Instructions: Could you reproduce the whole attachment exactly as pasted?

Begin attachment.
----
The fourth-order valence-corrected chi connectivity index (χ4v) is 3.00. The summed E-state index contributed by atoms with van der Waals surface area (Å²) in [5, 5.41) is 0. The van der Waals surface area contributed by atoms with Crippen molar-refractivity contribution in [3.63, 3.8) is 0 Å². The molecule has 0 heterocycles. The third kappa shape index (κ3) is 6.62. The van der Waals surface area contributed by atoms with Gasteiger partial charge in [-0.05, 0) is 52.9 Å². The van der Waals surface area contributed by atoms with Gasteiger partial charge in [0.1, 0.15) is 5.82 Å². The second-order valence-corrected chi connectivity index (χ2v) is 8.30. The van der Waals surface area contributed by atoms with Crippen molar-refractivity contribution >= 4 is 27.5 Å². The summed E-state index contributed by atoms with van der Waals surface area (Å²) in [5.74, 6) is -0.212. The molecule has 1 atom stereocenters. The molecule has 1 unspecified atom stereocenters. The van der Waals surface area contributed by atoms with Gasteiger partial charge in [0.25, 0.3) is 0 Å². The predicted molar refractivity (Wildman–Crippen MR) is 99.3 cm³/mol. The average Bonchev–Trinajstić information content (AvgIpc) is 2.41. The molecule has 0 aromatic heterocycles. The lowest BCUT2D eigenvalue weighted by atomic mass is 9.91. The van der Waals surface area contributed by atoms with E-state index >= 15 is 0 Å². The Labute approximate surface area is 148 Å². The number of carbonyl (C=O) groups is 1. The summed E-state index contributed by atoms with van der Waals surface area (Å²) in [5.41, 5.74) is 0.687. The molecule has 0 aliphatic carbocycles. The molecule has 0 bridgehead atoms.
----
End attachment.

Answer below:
The fourth-order valence-corrected chi connectivity index (χ4v) is 3.00. The summed E-state index contributed by atoms with van der Waals surface area (Å²) in [5, 5.41) is 0. The van der Waals surface area contributed by atoms with Crippen molar-refractivity contribution in [3.63, 3.8) is 0 Å². The molecule has 0 heterocycles. The third kappa shape index (κ3) is 6.62. The van der Waals surface area contributed by atoms with Gasteiger partial charge in [-0.05, 0) is 52.9 Å². The van der Waals surface area contributed by atoms with Gasteiger partial charge in [0.1, 0.15) is 5.82 Å². The second-order valence-corrected chi connectivity index (χ2v) is 8.30. The van der Waals surface area contributed by atoms with Crippen molar-refractivity contribution >= 4 is 27.5 Å². The summed E-state index contributed by atoms with van der Waals surface area (Å²) in [5.74, 6) is -0.212. The molecule has 1 atom stereocenters. The molecule has 1 unspecified atom stereocenters. The van der Waals surface area contributed by atoms with Gasteiger partial charge in [0.25, 0.3) is 0 Å². The predicted molar refractivity (Wildman–Crippen MR) is 99.3 cm³/mol. The average Bonchev–Trinajstić information content (AvgIpc) is 2.41. The molecule has 0 aromatic heterocycles. The lowest BCUT2D eigenvalue weighted by atomic mass is 9.91. The van der Waals surface area contributed by atoms with E-state index >= 15 is 0 Å². The Labute approximate surface area is 148 Å². The number of carbonyl (C=O) groups is 1. The summed E-state index contributed by atoms with van der Waals surface area (Å²) in [5.41, 5.74) is 0.687. The molecule has 0 aliphatic carbocycles. The molecule has 0 bridgehead atoms.